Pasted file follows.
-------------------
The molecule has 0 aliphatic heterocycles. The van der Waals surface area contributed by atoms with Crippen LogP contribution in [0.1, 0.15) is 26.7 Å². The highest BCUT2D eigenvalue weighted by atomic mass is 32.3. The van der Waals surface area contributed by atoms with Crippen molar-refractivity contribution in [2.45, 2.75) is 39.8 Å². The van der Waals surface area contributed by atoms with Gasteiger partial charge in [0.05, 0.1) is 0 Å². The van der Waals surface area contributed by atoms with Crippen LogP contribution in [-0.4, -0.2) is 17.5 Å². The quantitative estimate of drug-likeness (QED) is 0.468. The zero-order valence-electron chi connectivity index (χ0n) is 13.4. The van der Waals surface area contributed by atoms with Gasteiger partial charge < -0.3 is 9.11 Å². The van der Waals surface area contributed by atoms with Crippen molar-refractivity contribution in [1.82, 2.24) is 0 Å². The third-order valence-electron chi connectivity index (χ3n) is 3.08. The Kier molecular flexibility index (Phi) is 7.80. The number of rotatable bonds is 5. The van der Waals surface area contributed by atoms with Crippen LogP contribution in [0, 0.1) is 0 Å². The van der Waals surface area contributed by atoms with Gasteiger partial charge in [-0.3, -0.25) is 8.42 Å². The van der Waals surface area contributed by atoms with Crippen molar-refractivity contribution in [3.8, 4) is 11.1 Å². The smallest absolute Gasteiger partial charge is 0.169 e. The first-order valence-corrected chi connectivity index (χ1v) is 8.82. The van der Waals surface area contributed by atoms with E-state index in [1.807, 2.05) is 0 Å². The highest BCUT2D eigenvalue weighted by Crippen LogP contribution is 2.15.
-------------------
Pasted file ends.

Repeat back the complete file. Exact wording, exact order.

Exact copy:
The molecule has 0 aliphatic heterocycles. The van der Waals surface area contributed by atoms with Crippen LogP contribution in [0.1, 0.15) is 26.7 Å². The highest BCUT2D eigenvalue weighted by atomic mass is 32.3. The van der Waals surface area contributed by atoms with Crippen molar-refractivity contribution in [2.45, 2.75) is 39.8 Å². The van der Waals surface area contributed by atoms with Gasteiger partial charge in [0.05, 0.1) is 0 Å². The van der Waals surface area contributed by atoms with Crippen LogP contribution in [-0.4, -0.2) is 17.5 Å². The quantitative estimate of drug-likeness (QED) is 0.468. The zero-order valence-electron chi connectivity index (χ0n) is 13.4. The van der Waals surface area contributed by atoms with Gasteiger partial charge < -0.3 is 9.11 Å². The van der Waals surface area contributed by atoms with Crippen molar-refractivity contribution in [1.82, 2.24) is 0 Å². The third-order valence-electron chi connectivity index (χ3n) is 3.08. The Kier molecular flexibility index (Phi) is 7.80. The number of rotatable bonds is 5. The van der Waals surface area contributed by atoms with Crippen LogP contribution in [0, 0.1) is 0 Å². The van der Waals surface area contributed by atoms with Gasteiger partial charge in [-0.3, -0.25) is 8.42 Å². The van der Waals surface area contributed by atoms with Crippen molar-refractivity contribution in [3.8, 4) is 11.1 Å². The smallest absolute Gasteiger partial charge is 0.169 e. The first-order valence-corrected chi connectivity index (χ1v) is 8.82. The van der Waals surface area contributed by atoms with E-state index in [1.807, 2.05) is 0 Å². The highest BCUT2D eigenvalue weighted by Crippen LogP contribution is 2.15.